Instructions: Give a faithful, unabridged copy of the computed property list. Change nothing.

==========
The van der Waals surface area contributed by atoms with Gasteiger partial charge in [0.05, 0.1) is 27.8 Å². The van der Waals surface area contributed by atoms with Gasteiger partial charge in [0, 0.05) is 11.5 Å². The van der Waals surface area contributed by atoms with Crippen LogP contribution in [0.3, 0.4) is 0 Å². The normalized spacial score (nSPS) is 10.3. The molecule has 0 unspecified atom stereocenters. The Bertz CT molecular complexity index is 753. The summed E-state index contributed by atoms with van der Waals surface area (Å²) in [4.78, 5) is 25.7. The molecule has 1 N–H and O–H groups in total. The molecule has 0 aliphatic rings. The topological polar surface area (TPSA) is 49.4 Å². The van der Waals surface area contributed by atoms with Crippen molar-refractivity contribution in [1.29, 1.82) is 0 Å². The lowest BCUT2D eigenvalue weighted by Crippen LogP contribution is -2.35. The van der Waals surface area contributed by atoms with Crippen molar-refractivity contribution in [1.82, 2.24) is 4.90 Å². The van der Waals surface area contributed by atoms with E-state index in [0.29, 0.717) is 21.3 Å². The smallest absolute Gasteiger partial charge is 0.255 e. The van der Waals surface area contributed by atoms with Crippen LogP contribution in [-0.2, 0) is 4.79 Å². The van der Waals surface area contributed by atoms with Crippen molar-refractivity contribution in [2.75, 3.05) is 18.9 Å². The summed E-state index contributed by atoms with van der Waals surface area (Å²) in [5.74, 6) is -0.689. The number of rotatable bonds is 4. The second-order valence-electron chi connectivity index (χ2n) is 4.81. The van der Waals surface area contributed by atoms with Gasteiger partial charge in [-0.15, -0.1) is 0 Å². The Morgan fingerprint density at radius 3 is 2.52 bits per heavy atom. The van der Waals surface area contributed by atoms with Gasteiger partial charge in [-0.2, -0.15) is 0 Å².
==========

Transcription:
The van der Waals surface area contributed by atoms with Gasteiger partial charge in [0.05, 0.1) is 27.8 Å². The van der Waals surface area contributed by atoms with Gasteiger partial charge in [0, 0.05) is 11.5 Å². The van der Waals surface area contributed by atoms with Crippen LogP contribution in [0.3, 0.4) is 0 Å². The normalized spacial score (nSPS) is 10.3. The molecule has 0 unspecified atom stereocenters. The Bertz CT molecular complexity index is 753. The summed E-state index contributed by atoms with van der Waals surface area (Å²) in [4.78, 5) is 25.7. The molecule has 1 N–H and O–H groups in total. The molecule has 0 aliphatic rings. The topological polar surface area (TPSA) is 49.4 Å². The van der Waals surface area contributed by atoms with Crippen molar-refractivity contribution in [1.29, 1.82) is 0 Å². The lowest BCUT2D eigenvalue weighted by Crippen LogP contribution is -2.35. The van der Waals surface area contributed by atoms with Crippen molar-refractivity contribution in [1.82, 2.24) is 4.90 Å². The van der Waals surface area contributed by atoms with E-state index in [0.29, 0.717) is 21.3 Å². The smallest absolute Gasteiger partial charge is 0.255 e. The van der Waals surface area contributed by atoms with Crippen LogP contribution in [-0.2, 0) is 4.79 Å². The van der Waals surface area contributed by atoms with Crippen molar-refractivity contribution in [2.75, 3.05) is 18.9 Å². The summed E-state index contributed by atoms with van der Waals surface area (Å²) in [5.74, 6) is -0.689. The number of rotatable bonds is 4. The second-order valence-electron chi connectivity index (χ2n) is 4.81. The van der Waals surface area contributed by atoms with Gasteiger partial charge in [-0.15, -0.1) is 0 Å². The Morgan fingerprint density at radius 3 is 2.52 bits per heavy atom. The van der Waals surface area contributed by atoms with Gasteiger partial charge in [-0.2, -0.15) is 0 Å².